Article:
Monday, July 18, 2011

"Daughters of the Revolution," by Carolyn Cooke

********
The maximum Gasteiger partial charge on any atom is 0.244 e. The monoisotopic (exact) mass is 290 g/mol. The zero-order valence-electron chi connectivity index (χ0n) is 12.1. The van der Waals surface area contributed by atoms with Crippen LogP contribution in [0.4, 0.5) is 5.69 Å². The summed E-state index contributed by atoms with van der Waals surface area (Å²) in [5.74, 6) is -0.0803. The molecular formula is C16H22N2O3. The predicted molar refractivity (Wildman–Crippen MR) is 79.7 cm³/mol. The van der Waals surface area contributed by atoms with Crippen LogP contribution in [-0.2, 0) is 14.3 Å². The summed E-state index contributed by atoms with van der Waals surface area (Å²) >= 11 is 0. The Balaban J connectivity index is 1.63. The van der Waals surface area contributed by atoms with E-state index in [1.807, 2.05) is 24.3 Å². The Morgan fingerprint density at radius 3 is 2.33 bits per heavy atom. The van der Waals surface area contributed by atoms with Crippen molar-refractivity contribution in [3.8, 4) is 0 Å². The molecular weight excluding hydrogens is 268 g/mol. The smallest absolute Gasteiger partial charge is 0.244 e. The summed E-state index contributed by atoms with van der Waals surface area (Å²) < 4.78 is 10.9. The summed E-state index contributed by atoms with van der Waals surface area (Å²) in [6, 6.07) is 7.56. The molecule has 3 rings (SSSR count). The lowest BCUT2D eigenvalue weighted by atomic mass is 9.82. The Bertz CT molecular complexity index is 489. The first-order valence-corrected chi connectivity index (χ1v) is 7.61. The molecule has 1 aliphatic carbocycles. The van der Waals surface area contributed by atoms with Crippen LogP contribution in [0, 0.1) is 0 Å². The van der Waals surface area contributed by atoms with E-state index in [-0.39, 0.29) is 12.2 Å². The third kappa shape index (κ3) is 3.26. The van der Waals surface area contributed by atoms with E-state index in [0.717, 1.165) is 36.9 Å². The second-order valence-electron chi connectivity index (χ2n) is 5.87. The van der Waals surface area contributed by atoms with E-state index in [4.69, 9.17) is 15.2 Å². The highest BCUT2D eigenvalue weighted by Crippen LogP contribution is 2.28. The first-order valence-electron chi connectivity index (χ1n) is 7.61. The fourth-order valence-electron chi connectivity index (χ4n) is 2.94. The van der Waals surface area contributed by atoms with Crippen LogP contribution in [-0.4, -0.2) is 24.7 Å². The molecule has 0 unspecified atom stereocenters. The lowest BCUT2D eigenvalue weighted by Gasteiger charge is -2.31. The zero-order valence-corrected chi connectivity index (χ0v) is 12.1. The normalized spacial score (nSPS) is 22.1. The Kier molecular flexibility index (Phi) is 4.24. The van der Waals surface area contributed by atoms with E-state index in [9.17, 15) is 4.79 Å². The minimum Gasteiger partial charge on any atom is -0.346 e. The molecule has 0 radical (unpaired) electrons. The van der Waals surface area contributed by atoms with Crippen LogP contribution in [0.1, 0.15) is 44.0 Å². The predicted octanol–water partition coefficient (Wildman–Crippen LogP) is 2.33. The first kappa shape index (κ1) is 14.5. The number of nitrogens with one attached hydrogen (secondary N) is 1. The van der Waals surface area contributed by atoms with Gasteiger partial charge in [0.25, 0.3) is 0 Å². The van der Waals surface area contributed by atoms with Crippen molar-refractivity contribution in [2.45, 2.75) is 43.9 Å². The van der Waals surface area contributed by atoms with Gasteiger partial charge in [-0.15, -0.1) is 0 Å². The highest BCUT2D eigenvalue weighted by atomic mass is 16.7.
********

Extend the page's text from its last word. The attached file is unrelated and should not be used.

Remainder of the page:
On 7/14/11 I wrote of how much I liked Carolyn Cooke’s collection of short stories, “The Bostons.” Now I have read her new book, a novel, “Daughters of the Revolution” (Knopf, 2011), which I also liked very much, although it took me a little while to warm up to it. At first it almost seemed that -- despite the clear label of “novel” -- this book would be a set of interrelated stories. But the stories gradually come together in a more novel-like way. All the stories are connected somehow to the prestigious Goode School, in New England, and to its aging and change-resistant headmaster, Goddard Byrd, known to all as “God.” The school is for boys only, but through a clerical error, an African-American girl, Carole, is accepted, and then more girls are accepted, as the tide of history cannot be resisted. These two characters, as well as the widow of an alum of the school -- known as Mei-Mei -- and her daughter -- EV -- are the main characters in this novel. The stories are told in a leisurely yet economical way, focusing on a few key episodes over the period of 1963-2005. Readers may wonder about the significance of the title. It is suitably ambiguous, and could refer both to the upstanding, conservative nature of the school and its supporters, as the organization Daughters of the Revolution (not actually mentioned in the novel) represents, and -- especially -- to the new young women who have made the school coeducational. There is also a 1968 scene from the early days of the (second wave) women’s movement, in which “God” is caught up in, and slightly injured in, a demonstration for women’s rights. This event disorients and distresses him, and becomes a crucial episode in his life. The uses of the names “Goode” for the school and “God” for its head are certainly significant and ironic, and sometimes create amusing but also disturbing situations. The novel gradually reveals a few surprises, including a fairly big one near the end, one that is seemingly casually dropped into the story. It has to do with a main character's identity, and it connects with another revelation about a friendship and a tragic event, one that shows the deep class divide that the school papers over but cannot completely conceal. Now that I have read both “The Bostons” and “Daughters of the Revolution,” Carolyn Cooke is definitely on my list of authors whose new books I will always look out for, find, and read. I just hope Cooke will not wait another ten years, as she did between the above two books, to write and publish another book.

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